Thursday 9 August 2012

Grandpa George: an excerpt from 'Springfield Road'

Grandpa George used tools as they were properly intended, shoe horns and letter openers. He spoke with the gentility of another time. His pockets were always weighed down with old handkerchiefs, coupons and string. He loved animals, as he grew more elderly his love of animals led him to seek products that didn’t use animal testing. He loathed any form of animal cruelty and anti-animal testing posters were sellotaped to his lounge windows.

Grandpa kept to the rules of his childhood: Fish, often kippers, on Fridays, which made the house stink something awful because he had a tendency to forget about them and burnt them. He was to be found at Christ Church throughout the week and twice on Sundays. He never missed the Proms, and that was when classical music would boom even louder than usual through the house. He referred to steam engines as proper trains. His work in the church was both a job and something he enjoyed. He also loved the royal family and his Queen and country - And anything modern was described as new-fangled-claptrap.... 

Here you can hear his voice, this is an excerpt transcribed from a recording of an interview that took place in Hastings in 1988...

“I think there should be more periods of calm and quiet. I think there should be belief and dependence on God. I get involved with questions about God and spiritual matters and of course I don’t know and cannot answer…but somehow with God there are lots of things I don’t understand but I just find I accept it….we must try to have quiet times to reflect. I do think that prayers help an enormous lot. I don’t know how, but they do. If you ask for things that you want, sensible things, not selfish things, the answer comes somehow, in my experience. 

Also we should try very hard to think the best of all people. All sorts of people try to irritate and annoy, but we should try to think the best and think good of them. I think one of the terrible things that I have always hated is class distinction. It is one of the things I had to put up with when I was a youth. I found the army a good experience in that direction. You were thrown together in a barrack room with all sorts of different types that, as a youth, you would not be allowed to mix with. I found that they were not so bad and they probably found that I wasn’t so stuck up as they thought. I am not saying this in a communist sense, but I think there is good in all people.”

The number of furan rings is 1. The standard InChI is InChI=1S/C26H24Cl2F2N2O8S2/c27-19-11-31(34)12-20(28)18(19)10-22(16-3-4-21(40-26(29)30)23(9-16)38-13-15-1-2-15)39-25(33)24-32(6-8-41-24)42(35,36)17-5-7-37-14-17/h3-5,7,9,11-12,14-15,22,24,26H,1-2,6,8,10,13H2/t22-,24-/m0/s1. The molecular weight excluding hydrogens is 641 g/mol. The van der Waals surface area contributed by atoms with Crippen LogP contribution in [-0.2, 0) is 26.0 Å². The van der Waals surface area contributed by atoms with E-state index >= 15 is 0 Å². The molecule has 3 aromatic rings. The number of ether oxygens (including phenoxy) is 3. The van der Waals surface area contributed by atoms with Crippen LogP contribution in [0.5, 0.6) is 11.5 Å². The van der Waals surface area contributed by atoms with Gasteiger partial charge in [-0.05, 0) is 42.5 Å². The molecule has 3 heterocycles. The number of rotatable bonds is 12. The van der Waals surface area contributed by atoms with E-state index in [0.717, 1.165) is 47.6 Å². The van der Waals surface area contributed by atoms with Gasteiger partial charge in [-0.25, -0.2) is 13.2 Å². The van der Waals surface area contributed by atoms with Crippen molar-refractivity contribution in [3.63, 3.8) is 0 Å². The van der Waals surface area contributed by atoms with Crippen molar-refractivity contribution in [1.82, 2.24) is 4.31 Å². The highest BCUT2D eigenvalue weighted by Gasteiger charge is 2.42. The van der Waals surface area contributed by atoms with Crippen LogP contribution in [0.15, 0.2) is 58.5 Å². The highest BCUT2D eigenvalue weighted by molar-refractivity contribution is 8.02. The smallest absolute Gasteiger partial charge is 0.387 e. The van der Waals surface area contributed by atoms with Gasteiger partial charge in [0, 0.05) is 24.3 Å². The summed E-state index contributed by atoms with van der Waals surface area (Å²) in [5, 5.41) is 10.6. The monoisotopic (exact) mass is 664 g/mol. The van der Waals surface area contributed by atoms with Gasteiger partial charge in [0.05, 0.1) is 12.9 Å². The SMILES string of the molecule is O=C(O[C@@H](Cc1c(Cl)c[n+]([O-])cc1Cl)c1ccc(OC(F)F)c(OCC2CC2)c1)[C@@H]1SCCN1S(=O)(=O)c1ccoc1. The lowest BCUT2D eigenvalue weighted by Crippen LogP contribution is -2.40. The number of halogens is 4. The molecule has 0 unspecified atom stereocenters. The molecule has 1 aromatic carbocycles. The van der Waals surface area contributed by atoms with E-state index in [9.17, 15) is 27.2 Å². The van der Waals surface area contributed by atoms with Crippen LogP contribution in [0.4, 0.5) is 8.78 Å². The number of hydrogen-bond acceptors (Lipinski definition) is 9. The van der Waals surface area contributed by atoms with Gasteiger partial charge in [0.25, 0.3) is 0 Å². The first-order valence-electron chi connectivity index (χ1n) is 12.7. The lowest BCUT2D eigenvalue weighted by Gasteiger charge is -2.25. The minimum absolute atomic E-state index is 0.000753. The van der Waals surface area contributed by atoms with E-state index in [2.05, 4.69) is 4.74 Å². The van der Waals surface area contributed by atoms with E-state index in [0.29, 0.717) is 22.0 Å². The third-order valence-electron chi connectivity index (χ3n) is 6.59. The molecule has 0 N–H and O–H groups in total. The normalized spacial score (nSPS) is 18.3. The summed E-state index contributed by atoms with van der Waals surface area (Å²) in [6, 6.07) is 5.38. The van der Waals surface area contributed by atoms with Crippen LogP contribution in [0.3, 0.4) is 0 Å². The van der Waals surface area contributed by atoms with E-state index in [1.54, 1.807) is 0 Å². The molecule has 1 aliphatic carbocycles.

“.…and the next thing I knew I was on a boat to Egypt. We weren’t supposed to know we were going to Egypt of course. The boat was called Sobiski – It was a British-built motor-liner but it was Polish owned - It got very hot, terrible conditions, and they put us on guard, guarding stategic points on the ship, I don’t really think it was necessary, just something to keep us busy. They were always trying to catch you out and give you jankers if they could. Major Gibson, he was on our side alright…but the ship is run by the commanding officer, so what he says goes…and anyway, they had class distinction with a capital C. You had to stand around and you had the most primitive, rough food…and the officers were up on the upper deck, you had to stand a few yards away from the officers who were la-di-da-ing it around, eating jelly and ice-cream, whilst some poor blokes standing guard there, not even speaking to him, of course, officers don’t talk to common people. 

Anyway we had our pep talk from one of the officers before going ashore, we were told that we weren’t to go back-slapping and familiarising with the natives and so on. If they weren’t kept in their place someday they’d only…well...talking about natives, well, the general view among ordinary troops like myself was that if a chap was good enough to stop a bullet for you, he was good enough to be treated decently, well, I still have that view, don’t you? We went to a soldiers canteen, one of the ladies said to me it was winter weather, how could we want ice-cream in this weather? And well, that is what we wanted alright, ice-cream was nice for us…”

'Grandpa George' 
born on this day August 9th 1916

'Springfield Road' by Salena Godden 
published by Unbound Books